I’ve been so wrapped up in his writing lately that I seem to be seeing everything through James-Wood coloured glasses. Reading this:
" But this idea – that the novelist’s task is to go on to the street and figure out social reality – may well have been altered by the events of September 11, merely through the reminder that whatever the novel gets up to, the "culture" can always get up to something bigger. Ashes defeat garlands. If topicality, relevance, reportage, social comment, preachy presentism, and sidewalk-smarts – in short, the contemporary American novel in its current, triumphalist form – are novelists’ chosen sport, then they will sooner or later be outrun by their own streaking material" James Wood in the Guardian, October 6, 2001
…fogged my view when reading this:
" Imaginative writing is understood to be slightly mysterious. In fact it is very mysterious. A great deal of the work gets done beneath the threshold of consciousness, without the intercession of reason. When the novelists went into newsprint about September 11, there was a murmur to the effect that they were now being obliged to snap out of their solipsistic daydreams: to attend, as best they could, to the facts of life. For politics – once defined as "what’s going on" -suddenly filled the sky. True, novelists don’t normally write about what’s going on; they write about what’s not going on. Yet the worlds so created aspire to pattern and shape and moral point. A novel is a rational undertaking; it is reason at play, perhaps, but it is still reason." Martin Amis in the Guardian, June 1, 2002.
Tell me that these two quotes don’t riff off each other in a fascinating, strangely contradictory way.
Wood famously attacks American novelists for their lack of human connection, and suggests that 9/11 should make it harder for them "to bounce around in the false zaniness of hysterical realism or to trudge along in the easy fidelity of social realism. Both genres look a little busted. That may allow a space for the aesthetic, for the contemplative, for novels that tell us not "how the world works" but "how somebody felt about something""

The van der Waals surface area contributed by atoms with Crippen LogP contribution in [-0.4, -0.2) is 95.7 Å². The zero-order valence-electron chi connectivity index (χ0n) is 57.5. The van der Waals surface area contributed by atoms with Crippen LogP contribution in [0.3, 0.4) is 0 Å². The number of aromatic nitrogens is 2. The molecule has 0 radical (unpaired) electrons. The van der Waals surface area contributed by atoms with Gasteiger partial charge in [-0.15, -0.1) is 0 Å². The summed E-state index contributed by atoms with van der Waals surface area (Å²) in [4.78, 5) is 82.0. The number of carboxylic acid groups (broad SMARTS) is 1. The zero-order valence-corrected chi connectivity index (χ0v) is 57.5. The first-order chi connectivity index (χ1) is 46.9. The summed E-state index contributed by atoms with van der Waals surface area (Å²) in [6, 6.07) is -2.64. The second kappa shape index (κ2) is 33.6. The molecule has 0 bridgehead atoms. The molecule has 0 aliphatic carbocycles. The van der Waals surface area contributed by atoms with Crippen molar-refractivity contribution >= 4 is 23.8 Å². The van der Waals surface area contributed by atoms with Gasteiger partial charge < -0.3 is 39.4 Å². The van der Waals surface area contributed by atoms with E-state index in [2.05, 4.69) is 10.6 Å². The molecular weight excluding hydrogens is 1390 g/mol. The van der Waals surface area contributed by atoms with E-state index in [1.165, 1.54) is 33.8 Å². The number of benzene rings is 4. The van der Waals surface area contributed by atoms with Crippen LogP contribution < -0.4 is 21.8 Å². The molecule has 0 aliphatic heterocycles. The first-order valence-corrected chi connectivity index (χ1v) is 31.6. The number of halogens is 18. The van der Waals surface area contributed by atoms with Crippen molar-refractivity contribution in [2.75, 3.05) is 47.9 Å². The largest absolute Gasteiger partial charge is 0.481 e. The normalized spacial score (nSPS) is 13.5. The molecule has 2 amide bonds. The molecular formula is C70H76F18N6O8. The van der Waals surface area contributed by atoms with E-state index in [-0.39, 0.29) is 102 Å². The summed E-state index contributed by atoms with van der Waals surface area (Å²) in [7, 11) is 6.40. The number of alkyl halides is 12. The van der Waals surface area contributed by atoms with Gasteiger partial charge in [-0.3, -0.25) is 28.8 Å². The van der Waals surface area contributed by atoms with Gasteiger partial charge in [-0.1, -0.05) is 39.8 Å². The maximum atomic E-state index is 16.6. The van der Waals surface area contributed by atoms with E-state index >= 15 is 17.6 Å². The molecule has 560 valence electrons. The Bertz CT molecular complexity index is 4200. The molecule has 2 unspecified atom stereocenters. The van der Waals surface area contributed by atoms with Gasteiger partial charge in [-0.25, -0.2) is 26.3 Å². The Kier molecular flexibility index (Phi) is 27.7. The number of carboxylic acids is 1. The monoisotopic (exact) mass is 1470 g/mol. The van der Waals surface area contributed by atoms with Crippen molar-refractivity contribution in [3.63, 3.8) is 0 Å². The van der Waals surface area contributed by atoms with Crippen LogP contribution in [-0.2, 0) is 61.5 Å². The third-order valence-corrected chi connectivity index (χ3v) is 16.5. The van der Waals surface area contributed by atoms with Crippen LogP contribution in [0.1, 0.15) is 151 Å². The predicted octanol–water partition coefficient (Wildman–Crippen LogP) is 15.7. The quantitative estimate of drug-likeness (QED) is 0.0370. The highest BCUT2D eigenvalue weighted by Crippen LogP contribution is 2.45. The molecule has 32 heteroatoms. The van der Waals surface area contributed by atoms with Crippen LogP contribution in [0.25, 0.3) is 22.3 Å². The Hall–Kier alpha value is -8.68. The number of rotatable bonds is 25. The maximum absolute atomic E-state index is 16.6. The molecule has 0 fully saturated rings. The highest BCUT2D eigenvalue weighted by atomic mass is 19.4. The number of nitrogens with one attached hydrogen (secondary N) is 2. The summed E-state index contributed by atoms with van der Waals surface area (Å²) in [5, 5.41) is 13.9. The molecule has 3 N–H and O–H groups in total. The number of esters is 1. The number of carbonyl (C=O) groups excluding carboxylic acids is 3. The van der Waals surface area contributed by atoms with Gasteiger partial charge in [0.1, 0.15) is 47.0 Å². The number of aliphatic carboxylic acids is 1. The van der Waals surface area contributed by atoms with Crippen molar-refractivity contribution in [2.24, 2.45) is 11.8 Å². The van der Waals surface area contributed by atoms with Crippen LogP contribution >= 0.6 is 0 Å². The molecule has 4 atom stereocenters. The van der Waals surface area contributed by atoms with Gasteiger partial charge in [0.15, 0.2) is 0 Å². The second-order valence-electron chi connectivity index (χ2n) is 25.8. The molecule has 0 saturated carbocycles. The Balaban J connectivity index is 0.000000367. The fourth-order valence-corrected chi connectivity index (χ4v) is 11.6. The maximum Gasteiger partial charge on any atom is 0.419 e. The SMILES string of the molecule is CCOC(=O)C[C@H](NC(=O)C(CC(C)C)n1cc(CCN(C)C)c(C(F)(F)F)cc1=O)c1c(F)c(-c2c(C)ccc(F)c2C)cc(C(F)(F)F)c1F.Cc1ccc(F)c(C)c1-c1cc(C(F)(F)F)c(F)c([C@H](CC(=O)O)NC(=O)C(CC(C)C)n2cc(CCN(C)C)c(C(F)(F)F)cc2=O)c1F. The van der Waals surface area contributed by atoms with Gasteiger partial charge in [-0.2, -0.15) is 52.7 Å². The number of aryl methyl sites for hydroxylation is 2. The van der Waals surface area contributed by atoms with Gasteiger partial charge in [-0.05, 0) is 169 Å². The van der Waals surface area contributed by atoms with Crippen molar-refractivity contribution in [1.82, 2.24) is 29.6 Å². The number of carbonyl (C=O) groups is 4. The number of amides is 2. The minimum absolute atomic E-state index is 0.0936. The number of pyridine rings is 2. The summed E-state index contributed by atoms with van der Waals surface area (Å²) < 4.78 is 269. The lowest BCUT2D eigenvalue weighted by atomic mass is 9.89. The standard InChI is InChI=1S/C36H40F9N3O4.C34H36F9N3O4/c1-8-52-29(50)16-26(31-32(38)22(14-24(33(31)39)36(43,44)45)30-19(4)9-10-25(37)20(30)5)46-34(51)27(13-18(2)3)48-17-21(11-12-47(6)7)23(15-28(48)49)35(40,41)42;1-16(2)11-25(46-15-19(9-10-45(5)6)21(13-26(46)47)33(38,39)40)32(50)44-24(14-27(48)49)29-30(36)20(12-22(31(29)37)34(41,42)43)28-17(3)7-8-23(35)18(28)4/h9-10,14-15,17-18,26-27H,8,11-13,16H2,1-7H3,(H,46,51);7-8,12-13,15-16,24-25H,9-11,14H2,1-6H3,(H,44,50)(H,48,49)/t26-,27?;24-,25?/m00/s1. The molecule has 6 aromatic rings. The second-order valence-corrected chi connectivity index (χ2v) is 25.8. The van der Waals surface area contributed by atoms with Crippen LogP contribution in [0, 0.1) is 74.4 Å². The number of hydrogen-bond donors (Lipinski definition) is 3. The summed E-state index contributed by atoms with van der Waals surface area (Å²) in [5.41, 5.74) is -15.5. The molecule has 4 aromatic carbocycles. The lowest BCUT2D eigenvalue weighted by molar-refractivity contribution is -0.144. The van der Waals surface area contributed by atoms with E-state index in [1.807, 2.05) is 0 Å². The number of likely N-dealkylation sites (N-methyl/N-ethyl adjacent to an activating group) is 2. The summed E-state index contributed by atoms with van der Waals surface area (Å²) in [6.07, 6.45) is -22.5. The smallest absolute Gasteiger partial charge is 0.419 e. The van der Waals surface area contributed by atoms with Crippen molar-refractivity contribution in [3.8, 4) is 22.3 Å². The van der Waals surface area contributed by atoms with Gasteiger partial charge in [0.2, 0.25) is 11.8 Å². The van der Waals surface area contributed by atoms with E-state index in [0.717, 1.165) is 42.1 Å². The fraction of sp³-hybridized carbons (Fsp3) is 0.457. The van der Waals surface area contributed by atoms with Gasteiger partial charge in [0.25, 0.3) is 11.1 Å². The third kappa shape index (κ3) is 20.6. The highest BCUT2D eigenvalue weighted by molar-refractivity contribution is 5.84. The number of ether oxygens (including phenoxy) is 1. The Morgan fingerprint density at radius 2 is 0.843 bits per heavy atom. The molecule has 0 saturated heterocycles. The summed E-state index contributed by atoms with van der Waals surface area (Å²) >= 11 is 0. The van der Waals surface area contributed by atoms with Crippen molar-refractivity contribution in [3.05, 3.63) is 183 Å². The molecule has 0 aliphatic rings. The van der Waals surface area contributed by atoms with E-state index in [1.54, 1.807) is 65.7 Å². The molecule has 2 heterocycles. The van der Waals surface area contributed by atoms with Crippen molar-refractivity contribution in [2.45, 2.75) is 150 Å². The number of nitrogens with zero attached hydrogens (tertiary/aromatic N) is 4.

Amis on the other hand writes that 9/11 turned novelists’ works in progress into ‘blue streak[s] of autistic babble, because now we have to live with war. I assume he means that everything written up until the twin towers now seems irrelevant, picayune given the gravity of reality. Here he seems to agree with Wood. But then he says that novelists, far from being shaken out of ‘solipsistic daydream’ by 9/11, habitually write rationally about what’s going on. In the face of religions, they show us, (this is me borrowing Wood’s words), how the world works...how to ‘attend…to the facts of life.’
Wood is saying that they fail to do this precisely because they exhaust and overwork the conventions of realism. Their inhuman stories, and unconvincingly intertwined characters defy the laws of persuasion, and as such, undermine their claim to rationality. But he is also saying paradoxically that perhaps, because reality outruns their attempts at topical social commentary, these novelists may well return to an approach that genuinely helps readers to deal with the real world.